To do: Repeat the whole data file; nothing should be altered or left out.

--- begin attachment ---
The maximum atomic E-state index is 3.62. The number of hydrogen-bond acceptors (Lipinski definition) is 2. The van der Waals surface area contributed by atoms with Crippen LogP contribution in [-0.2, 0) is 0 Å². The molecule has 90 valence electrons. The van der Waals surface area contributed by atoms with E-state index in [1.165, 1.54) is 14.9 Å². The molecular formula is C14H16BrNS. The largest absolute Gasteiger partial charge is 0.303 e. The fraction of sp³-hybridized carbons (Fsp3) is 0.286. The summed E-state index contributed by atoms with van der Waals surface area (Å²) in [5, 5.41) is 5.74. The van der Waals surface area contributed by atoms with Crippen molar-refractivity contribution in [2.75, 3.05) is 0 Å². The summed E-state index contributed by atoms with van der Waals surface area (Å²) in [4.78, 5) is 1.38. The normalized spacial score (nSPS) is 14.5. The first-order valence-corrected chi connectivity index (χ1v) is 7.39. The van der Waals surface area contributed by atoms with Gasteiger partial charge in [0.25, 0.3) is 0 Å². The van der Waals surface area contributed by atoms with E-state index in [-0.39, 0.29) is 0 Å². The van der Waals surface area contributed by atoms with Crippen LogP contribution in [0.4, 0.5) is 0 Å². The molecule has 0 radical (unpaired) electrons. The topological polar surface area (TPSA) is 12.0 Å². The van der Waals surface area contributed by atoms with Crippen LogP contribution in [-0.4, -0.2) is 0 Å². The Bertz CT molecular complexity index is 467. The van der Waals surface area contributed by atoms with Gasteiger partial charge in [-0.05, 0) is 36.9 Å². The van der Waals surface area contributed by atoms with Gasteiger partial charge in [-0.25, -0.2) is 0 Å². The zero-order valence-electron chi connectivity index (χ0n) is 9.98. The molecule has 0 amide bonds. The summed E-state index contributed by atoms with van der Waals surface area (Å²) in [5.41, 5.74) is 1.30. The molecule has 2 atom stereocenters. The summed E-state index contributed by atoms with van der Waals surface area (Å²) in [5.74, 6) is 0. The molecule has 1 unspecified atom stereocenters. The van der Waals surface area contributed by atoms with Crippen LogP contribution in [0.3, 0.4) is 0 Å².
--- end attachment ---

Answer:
The maximum atomic E-state index is 3.62. The number of hydrogen-bond acceptors (Lipinski definition) is 2. The van der Waals surface area contributed by atoms with Crippen LogP contribution in [-0.2, 0) is 0 Å². The molecule has 90 valence electrons. The van der Waals surface area contributed by atoms with E-state index in [1.165, 1.54) is 14.9 Å². The molecular formula is C14H16BrNS. The largest absolute Gasteiger partial charge is 0.303 e. The fraction of sp³-hybridized carbons (Fsp3) is 0.286. The summed E-state index contributed by atoms with van der Waals surface area (Å²) in [5, 5.41) is 5.74. The van der Waals surface area contributed by atoms with Crippen molar-refractivity contribution in [2.75, 3.05) is 0 Å². The summed E-state index contributed by atoms with van der Waals surface area (Å²) in [4.78, 5) is 1.38. The normalized spacial score (nSPS) is 14.5. The first-order valence-corrected chi connectivity index (χ1v) is 7.39. The van der Waals surface area contributed by atoms with Gasteiger partial charge in [0.25, 0.3) is 0 Å². The van der Waals surface area contributed by atoms with E-state index in [-0.39, 0.29) is 0 Å². The van der Waals surface area contributed by atoms with Crippen LogP contribution in [0.4, 0.5) is 0 Å². The molecule has 0 radical (unpaired) electrons. The topological polar surface area (TPSA) is 12.0 Å². The van der Waals surface area contributed by atoms with Crippen LogP contribution in [-0.4, -0.2) is 0 Å². The Bertz CT molecular complexity index is 467. The van der Waals surface area contributed by atoms with Gasteiger partial charge in [-0.05, 0) is 36.9 Å². The van der Waals surface area contributed by atoms with Gasteiger partial charge in [-0.25, -0.2) is 0 Å². The zero-order valence-electron chi connectivity index (χ0n) is 9.98. The molecule has 0 amide bonds. The summed E-state index contributed by atoms with van der Waals surface area (Å²) in [5.41, 5.74) is 1.30. The molecule has 2 atom stereocenters. The summed E-state index contributed by atoms with van der Waals surface area (Å²) in [5.74, 6) is 0. The molecule has 1 unspecified atom stereocenters. The van der Waals surface area contributed by atoms with Crippen LogP contribution in [0.3, 0.4) is 0 Å².